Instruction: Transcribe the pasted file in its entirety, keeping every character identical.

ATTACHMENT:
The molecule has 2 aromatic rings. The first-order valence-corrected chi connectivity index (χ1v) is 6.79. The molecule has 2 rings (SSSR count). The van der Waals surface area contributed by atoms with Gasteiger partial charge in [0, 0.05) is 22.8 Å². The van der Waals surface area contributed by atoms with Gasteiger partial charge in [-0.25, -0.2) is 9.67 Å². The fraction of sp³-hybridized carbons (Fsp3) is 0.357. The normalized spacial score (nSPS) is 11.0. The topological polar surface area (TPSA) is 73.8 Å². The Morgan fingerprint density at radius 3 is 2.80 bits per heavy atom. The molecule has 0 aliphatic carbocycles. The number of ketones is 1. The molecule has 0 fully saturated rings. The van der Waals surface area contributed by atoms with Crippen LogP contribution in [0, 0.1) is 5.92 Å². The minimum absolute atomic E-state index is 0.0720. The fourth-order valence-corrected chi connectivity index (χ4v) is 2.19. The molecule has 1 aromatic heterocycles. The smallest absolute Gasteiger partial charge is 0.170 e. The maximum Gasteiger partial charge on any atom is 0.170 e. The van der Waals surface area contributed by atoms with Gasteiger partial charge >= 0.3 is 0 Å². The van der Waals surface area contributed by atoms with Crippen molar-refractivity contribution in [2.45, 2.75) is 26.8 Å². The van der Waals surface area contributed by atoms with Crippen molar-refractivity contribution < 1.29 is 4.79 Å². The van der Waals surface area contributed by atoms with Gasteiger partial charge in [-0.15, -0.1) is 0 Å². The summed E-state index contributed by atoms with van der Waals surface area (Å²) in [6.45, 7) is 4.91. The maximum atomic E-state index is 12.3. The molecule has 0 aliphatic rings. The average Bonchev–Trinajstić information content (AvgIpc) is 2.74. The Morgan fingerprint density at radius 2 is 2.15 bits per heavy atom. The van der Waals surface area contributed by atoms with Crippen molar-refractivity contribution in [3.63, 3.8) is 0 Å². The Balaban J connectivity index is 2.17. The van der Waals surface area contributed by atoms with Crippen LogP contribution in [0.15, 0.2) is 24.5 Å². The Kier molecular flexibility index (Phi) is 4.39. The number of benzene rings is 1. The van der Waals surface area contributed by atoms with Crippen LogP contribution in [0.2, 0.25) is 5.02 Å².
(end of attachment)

The molecule has 2 aromatic rings. The first-order valence-corrected chi connectivity index (χ1v) is 6.79. The molecule has 2 rings (SSSR count). The van der Waals surface area contributed by atoms with Gasteiger partial charge in [0, 0.05) is 22.8 Å². The van der Waals surface area contributed by atoms with Gasteiger partial charge in [-0.25, -0.2) is 9.67 Å². The fraction of sp³-hybridized carbons (Fsp3) is 0.357. The normalized spacial score (nSPS) is 11.0. The topological polar surface area (TPSA) is 73.8 Å². The Morgan fingerprint density at radius 3 is 2.80 bits per heavy atom. The molecule has 0 aliphatic carbocycles. The number of ketones is 1. The molecule has 0 fully saturated rings. The van der Waals surface area contributed by atoms with Crippen LogP contribution in [0, 0.1) is 5.92 Å². The minimum absolute atomic E-state index is 0.0720. The fourth-order valence-corrected chi connectivity index (χ4v) is 2.19. The molecule has 1 aromatic heterocycles. The smallest absolute Gasteiger partial charge is 0.170 e. The maximum Gasteiger partial charge on any atom is 0.170 e. The van der Waals surface area contributed by atoms with Gasteiger partial charge >= 0.3 is 0 Å². The van der Waals surface area contributed by atoms with Crippen molar-refractivity contribution in [2.45, 2.75) is 26.8 Å². The van der Waals surface area contributed by atoms with Crippen molar-refractivity contribution < 1.29 is 4.79 Å². The van der Waals surface area contributed by atoms with Gasteiger partial charge in [-0.15, -0.1) is 0 Å². The summed E-state index contributed by atoms with van der Waals surface area (Å²) in [6.45, 7) is 4.91. The maximum atomic E-state index is 12.3. The molecule has 0 aliphatic rings. The average Bonchev–Trinajstić information content (AvgIpc) is 2.74. The Morgan fingerprint density at radius 2 is 2.15 bits per heavy atom. The van der Waals surface area contributed by atoms with Crippen molar-refractivity contribution in [3.63, 3.8) is 0 Å². The Balaban J connectivity index is 2.17. The van der Waals surface area contributed by atoms with Crippen LogP contribution in [0.15, 0.2) is 24.5 Å². The Kier molecular flexibility index (Phi) is 4.39. The number of benzene rings is 1. The van der Waals surface area contributed by atoms with Crippen LogP contribution in [0.2, 0.25) is 5.02 Å².